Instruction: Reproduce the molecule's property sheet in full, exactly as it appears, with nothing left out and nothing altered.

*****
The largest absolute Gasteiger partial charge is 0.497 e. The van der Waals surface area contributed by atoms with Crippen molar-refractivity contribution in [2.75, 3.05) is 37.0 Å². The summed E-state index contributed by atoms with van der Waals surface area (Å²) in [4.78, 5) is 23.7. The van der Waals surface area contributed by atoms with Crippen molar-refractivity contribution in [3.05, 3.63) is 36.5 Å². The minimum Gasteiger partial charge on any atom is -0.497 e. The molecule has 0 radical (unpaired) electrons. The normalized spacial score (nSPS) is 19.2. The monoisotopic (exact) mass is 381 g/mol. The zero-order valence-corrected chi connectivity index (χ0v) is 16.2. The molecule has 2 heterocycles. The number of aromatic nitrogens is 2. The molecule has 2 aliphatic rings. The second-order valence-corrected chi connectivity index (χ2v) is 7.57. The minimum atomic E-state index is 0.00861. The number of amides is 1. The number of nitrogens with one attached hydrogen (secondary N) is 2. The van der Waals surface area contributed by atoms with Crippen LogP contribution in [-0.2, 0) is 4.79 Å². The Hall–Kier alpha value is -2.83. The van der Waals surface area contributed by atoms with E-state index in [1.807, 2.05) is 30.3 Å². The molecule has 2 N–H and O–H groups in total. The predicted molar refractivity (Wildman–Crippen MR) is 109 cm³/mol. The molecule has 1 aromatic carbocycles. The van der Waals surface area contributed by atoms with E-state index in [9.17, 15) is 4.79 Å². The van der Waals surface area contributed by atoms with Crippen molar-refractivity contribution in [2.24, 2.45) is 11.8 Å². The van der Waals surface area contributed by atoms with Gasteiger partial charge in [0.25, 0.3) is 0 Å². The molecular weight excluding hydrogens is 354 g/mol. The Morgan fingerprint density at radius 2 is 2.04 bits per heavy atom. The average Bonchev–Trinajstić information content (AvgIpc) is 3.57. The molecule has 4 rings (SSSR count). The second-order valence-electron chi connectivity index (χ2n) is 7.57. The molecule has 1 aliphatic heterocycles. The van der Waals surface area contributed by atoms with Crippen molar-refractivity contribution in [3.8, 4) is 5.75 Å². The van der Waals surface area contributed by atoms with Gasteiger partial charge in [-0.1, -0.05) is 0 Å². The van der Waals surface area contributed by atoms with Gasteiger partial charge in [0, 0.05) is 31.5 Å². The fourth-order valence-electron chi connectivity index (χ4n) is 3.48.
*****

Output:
The largest absolute Gasteiger partial charge is 0.497 e. The van der Waals surface area contributed by atoms with Crippen molar-refractivity contribution in [2.75, 3.05) is 37.0 Å². The summed E-state index contributed by atoms with van der Waals surface area (Å²) in [4.78, 5) is 23.7. The van der Waals surface area contributed by atoms with Crippen molar-refractivity contribution in [3.05, 3.63) is 36.5 Å². The minimum Gasteiger partial charge on any atom is -0.497 e. The molecule has 0 radical (unpaired) electrons. The normalized spacial score (nSPS) is 19.2. The monoisotopic (exact) mass is 381 g/mol. The zero-order valence-corrected chi connectivity index (χ0v) is 16.2. The molecule has 2 heterocycles. The number of aromatic nitrogens is 2. The molecule has 2 aliphatic rings. The second-order valence-corrected chi connectivity index (χ2v) is 7.57. The minimum atomic E-state index is 0.00861. The number of amides is 1. The number of nitrogens with one attached hydrogen (secondary N) is 2. The van der Waals surface area contributed by atoms with Crippen LogP contribution in [-0.2, 0) is 4.79 Å². The Hall–Kier alpha value is -2.83. The van der Waals surface area contributed by atoms with E-state index in [1.807, 2.05) is 30.3 Å². The molecule has 2 N–H and O–H groups in total. The predicted molar refractivity (Wildman–Crippen MR) is 109 cm³/mol. The molecule has 1 aromatic carbocycles. The van der Waals surface area contributed by atoms with E-state index in [9.17, 15) is 4.79 Å². The van der Waals surface area contributed by atoms with Crippen molar-refractivity contribution in [2.24, 2.45) is 11.8 Å². The van der Waals surface area contributed by atoms with Gasteiger partial charge in [0.25, 0.3) is 0 Å². The molecular weight excluding hydrogens is 354 g/mol. The Morgan fingerprint density at radius 2 is 2.04 bits per heavy atom. The average Bonchev–Trinajstić information content (AvgIpc) is 3.57. The molecule has 4 rings (SSSR count). The second-order valence-electron chi connectivity index (χ2n) is 7.57. The molecule has 1 aliphatic heterocycles. The van der Waals surface area contributed by atoms with Crippen molar-refractivity contribution in [3.8, 4) is 5.75 Å². The van der Waals surface area contributed by atoms with Gasteiger partial charge in [-0.1, -0.05) is 0 Å². The van der Waals surface area contributed by atoms with Gasteiger partial charge in [0, 0.05) is 31.5 Å². The fourth-order valence-electron chi connectivity index (χ4n) is 3.48.